BioScience Dictionary

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Found Genes 142 times.

Displaying results 1 to 10.

1. Abiogenesis
The scientific study of how life originally arose on the planet, presumably from nonliving things and the presence of nonliving organic matter.

2. Abiogenesis
Early theory that held that some organisms originated from nonliving material.

3. Adaptation
Tendency of an organism to suit its environment; one of the major points of Charles Darwin's theory of evolution by natural selection : organisms adapt to their environment. Those organisms best adapted will have a greater chance of surviving and passing their genes on to the next generation.

4. Additive genetic variance
The proportion of genetic variation that is the summation of the effect of all individual genes influencing a trait.

5. Agenesis
A condition in which a part of the body (such as an organ or a tissue) doesn't completely develop or fails to develop at all.

6. Agrobacterium tumefaciens
Agrobacterium tumefaciens is a Gram-negative bacterium found in soil which causes crown gall disease in plants (which causes tumor s to form at the crown and at the junction of the root and stem). The tumors are caused by the Ti plasmid in the bacterium; this plasmid is being heavily researched by plant genetic engineers because it is a useful way to introduce new genes into a plant cell.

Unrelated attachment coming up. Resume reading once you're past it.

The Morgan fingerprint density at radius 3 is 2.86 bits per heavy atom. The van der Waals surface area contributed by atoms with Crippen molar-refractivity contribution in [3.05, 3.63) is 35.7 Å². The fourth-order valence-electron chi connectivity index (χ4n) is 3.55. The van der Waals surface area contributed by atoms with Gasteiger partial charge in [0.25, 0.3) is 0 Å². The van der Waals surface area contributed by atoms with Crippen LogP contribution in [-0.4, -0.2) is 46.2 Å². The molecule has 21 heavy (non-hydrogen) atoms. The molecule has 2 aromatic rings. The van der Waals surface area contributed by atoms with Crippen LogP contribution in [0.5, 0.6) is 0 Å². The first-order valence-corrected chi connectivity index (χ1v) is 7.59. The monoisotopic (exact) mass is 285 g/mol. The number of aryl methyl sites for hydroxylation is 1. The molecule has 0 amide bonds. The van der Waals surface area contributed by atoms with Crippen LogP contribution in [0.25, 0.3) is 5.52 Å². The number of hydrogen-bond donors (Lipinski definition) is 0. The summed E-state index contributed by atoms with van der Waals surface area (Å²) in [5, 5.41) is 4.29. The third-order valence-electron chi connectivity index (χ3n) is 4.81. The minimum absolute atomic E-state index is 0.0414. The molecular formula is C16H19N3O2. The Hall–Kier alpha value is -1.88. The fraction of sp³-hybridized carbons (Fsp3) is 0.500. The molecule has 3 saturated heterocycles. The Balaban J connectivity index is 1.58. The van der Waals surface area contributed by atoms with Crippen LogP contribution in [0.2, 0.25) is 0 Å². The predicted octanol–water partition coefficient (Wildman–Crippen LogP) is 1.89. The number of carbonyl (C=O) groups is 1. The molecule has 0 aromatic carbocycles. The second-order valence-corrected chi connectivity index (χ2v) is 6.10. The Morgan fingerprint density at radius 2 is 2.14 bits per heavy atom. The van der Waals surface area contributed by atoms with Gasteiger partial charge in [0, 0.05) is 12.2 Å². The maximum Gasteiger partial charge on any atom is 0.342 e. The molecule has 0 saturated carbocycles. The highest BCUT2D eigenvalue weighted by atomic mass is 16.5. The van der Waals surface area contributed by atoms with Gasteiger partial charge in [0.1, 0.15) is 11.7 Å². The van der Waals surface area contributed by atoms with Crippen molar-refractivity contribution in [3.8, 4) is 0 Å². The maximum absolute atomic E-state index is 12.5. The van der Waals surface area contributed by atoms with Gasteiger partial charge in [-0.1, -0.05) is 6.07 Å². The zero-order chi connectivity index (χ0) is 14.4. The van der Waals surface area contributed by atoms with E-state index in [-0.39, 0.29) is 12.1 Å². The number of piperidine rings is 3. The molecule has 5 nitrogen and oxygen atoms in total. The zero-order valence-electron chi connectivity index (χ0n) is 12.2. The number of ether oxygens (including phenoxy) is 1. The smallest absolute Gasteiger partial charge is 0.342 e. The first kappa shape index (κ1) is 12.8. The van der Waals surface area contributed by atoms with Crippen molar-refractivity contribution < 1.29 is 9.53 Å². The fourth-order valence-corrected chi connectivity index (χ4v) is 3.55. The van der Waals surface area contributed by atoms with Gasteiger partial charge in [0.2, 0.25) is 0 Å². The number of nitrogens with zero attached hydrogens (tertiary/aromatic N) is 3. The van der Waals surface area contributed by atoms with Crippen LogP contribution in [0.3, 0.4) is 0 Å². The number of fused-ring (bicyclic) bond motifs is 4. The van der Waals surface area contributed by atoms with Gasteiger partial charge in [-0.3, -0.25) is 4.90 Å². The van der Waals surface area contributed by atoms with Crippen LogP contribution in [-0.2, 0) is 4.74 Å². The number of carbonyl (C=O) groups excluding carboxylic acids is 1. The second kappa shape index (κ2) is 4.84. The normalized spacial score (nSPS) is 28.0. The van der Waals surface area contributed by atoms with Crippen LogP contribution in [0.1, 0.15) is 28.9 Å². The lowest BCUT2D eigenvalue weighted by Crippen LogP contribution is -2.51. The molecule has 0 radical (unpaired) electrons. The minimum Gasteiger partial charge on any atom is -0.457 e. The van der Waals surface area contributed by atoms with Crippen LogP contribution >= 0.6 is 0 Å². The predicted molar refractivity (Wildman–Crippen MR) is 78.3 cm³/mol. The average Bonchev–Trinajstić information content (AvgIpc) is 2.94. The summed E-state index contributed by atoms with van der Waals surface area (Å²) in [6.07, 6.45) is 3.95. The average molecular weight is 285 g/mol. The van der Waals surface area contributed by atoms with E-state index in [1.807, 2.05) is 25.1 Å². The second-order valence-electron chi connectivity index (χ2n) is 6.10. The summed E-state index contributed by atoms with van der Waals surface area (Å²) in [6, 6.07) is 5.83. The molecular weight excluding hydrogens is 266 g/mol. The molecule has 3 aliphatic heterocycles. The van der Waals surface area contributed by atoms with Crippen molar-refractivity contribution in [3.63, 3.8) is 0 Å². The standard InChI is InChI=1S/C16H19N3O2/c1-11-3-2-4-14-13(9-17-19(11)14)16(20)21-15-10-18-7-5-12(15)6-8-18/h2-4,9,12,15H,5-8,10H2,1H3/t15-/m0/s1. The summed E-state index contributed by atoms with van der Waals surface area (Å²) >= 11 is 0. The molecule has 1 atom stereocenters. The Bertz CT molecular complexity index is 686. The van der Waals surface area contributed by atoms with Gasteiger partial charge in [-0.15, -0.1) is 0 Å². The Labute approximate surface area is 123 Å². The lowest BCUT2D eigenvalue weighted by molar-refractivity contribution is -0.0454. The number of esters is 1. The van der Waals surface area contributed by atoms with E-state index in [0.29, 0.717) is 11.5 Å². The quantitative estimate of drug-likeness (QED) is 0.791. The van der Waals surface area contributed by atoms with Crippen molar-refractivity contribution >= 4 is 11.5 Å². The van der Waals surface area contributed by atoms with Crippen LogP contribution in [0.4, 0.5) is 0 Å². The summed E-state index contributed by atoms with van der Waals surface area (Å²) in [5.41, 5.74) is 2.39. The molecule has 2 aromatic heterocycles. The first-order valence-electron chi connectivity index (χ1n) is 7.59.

7. Amphotropic packaging cell lines, amphotropic virus
Clonal entities that express genes or act as viral vector s that infect cell lines to stably infect and then express genes of choice.

8. Anaphylactogenesis
The process of causing or creating anaphylactic shock .

9. Angiogenesis
The formation of new blood vessels. This occurs normally during the development of the embryo , but can also occur abnormally around malignant tumor s.

10. Antibiotic resistance genes
Gene s in a microorganism which confer resistance to antibiotic s, for example by coding for enzyme s which destroy it, by coding for surface protein s which prevent it from entering the microorganism, or by being a mutant form of the antibiotic's target so that it can ignore it.

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